Recruiters… low will you go?

how lowI tend not to get too bothered about most of those annoying things that are sent to challenge us recruiters. People turn down jobs. Clients make crazy decisions. Stuff happens. It is not that I don’t care…I just accept that there are some things that are out of my control and there is no point wasting emotion on them. I save that for shouting at the TV when my team is playing…because that definitely helps!

However, when a client tries to negotiate my fee at the end of a process and then tells me “I am standing in the way of him being able to offer my candidate a job because of my fee”…I get a little hot under the collar.

Let me get this right Mr Client. We agreed fees at the very start. You signed a document saying so. You happily met my candidates and never once mentioned the fee again. A few weeks later you now want to offer one of them..…but also want to negotiate / re-negotiate / take the piss. And you have the brass to tell me that if I can’t do something about the fee then it will be me standing in the way of this guy getting a job!

Where is his justification in doing this? Well, there isn’t any. But that is not his point. Mr Client thinks that he has me over a barrel. Surely I will see that some sort of fee is better than no fee. Add a little emotional blackmail on top of that and I will have no choice but to crumble and agree.

Most recruiters out there would have experienced something similar. And it raises a vital question for every recruitment business….especially at the moment.

At what point are you prepared to walk away and just say no?

When you have already done the work, it is tempting to rollover and just accept a reduced fee…something is better than nothing, right? Take the money and run. Even if you are dealing with a more honourable client who understands that negotiations happen at the start, dropping a percent here or there to get the gig is tempting. When your competitors are dropping their pants at any opportunity just to work with a client, you might feel you need to do the same to keep in the game. In a competitive market place these things might be tempting…but then so is that last drink on a big night out….and that rarely ends up well.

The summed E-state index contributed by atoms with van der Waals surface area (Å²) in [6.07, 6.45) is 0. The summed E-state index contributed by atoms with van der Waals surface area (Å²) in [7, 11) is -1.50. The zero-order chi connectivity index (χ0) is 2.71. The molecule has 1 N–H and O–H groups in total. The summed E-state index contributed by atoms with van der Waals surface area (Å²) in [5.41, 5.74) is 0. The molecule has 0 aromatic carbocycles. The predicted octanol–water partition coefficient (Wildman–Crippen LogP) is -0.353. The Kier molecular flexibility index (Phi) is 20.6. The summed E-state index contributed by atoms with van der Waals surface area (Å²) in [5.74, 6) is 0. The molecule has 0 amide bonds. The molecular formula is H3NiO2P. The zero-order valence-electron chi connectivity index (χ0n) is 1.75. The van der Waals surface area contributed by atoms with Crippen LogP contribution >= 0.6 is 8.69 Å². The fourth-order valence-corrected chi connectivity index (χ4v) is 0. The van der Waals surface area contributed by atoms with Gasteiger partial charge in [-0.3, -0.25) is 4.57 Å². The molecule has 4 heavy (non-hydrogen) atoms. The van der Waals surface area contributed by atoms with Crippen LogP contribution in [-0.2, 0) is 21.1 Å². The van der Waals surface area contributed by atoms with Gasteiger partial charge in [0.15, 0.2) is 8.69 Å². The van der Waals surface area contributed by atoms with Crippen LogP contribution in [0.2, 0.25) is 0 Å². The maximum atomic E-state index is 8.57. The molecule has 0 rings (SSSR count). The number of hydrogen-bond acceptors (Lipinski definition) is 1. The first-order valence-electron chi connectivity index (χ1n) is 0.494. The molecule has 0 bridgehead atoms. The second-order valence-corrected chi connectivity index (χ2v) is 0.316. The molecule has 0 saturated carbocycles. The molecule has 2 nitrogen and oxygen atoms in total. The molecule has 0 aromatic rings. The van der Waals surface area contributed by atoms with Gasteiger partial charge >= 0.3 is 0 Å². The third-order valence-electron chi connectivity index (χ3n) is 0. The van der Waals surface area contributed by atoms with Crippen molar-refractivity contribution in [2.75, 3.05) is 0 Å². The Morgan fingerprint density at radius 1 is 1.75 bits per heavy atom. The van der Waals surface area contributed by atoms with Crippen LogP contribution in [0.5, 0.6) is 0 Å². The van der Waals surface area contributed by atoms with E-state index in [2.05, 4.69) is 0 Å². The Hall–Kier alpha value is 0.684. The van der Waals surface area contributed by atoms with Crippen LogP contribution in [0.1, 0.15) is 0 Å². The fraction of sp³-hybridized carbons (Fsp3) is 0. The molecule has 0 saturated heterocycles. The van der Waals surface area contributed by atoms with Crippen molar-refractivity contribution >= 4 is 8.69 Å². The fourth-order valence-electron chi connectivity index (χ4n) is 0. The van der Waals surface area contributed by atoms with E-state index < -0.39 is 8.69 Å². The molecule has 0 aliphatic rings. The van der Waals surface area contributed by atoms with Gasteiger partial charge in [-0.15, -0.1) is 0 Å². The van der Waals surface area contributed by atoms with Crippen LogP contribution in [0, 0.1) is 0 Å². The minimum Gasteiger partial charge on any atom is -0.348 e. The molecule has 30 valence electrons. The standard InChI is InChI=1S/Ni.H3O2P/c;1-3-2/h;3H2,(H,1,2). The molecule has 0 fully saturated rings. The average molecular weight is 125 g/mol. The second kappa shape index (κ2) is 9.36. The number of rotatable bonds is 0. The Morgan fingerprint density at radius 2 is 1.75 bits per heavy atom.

It makes little long-term commercial sense to keep lowering your fees. In my experience, once you start doing this then it is a slippery slope. You open yourself up to more of it in the future and it is hard to build a credible reputation. But the main reason I say no is not a commercial one. I say no because some things are just not worth it. If you are the sort of turkey that has the brass to say I am standing in the way of a guy getting a job because you won’t pay the agreed fee, then you don’t deserve my hard work or the awesome candidate I found you. And I don’t want to go home at night and have to scrub myself with pumice stone to feel clean again.

To complete the story, I called the candidate, explained that my client wanted to offer him the role but didn’t think he was really worth the $867.00 that he was trying to knock off the fee. Suitably unimpressed, he called the client to pull out of the process. “If you don’t think I am worth $867.00 then you are not the right employer for me”. That was nice!

A lot of people who use recruitment agencies see it as a buyers market at the moment. DIY solutions like LinkedIn, internal recruitment teams and other pressures mean that clients potentially have more power at the negotiating table than ever before. How much depends on how much you let them have.

So, do you have a line in the sand that you just simply refuse to cross?

Luke Collard


6 thoughts on “Recruiters… low will you go?

  1. Mel on Reply

    Great blog/vent 🙂 Good recruiters are worth every single cent of the fee charged, luckily good clients usually realise that, this one though sounds like one that should be sacked.

  2. Socrates on Reply

    I suppose I’m fortunate that this has never happened to me, although clients have often negotiated at the START of the process. I think if ever a client tried this, I’d be trying to find out why – if he’s in business himself, he wouldn’t like it being done to him. Surely he must understand that in the long run, he will end up with no suppliers and no customers if he consistently does this. It’s a matter of basic trust between individuals. You have to honour your agreements.

    On the other hand, maybe something has happened, perhaps he’s being pressured by his boss, or perhaps the business is under a financial cloud. If he came clean to me about this, I might be tempted to try to work something out.

  3. Michael Knight on Reply

    From your latest update, I have two clients this year state from the beginning that they can only afford xyz, They have been both reasonable amounts – not great, but worthy to work on.
    I have found if you are able to get this type of response true client , recruiter relationships are forged.

  4. Mitch Sullivan on Reply

    If you work as a contingency recruiter, strong client/recruiter relationships are rarer than rocking horse shit.

    All this kind of stuff is par for the course. You’re in the trading business.

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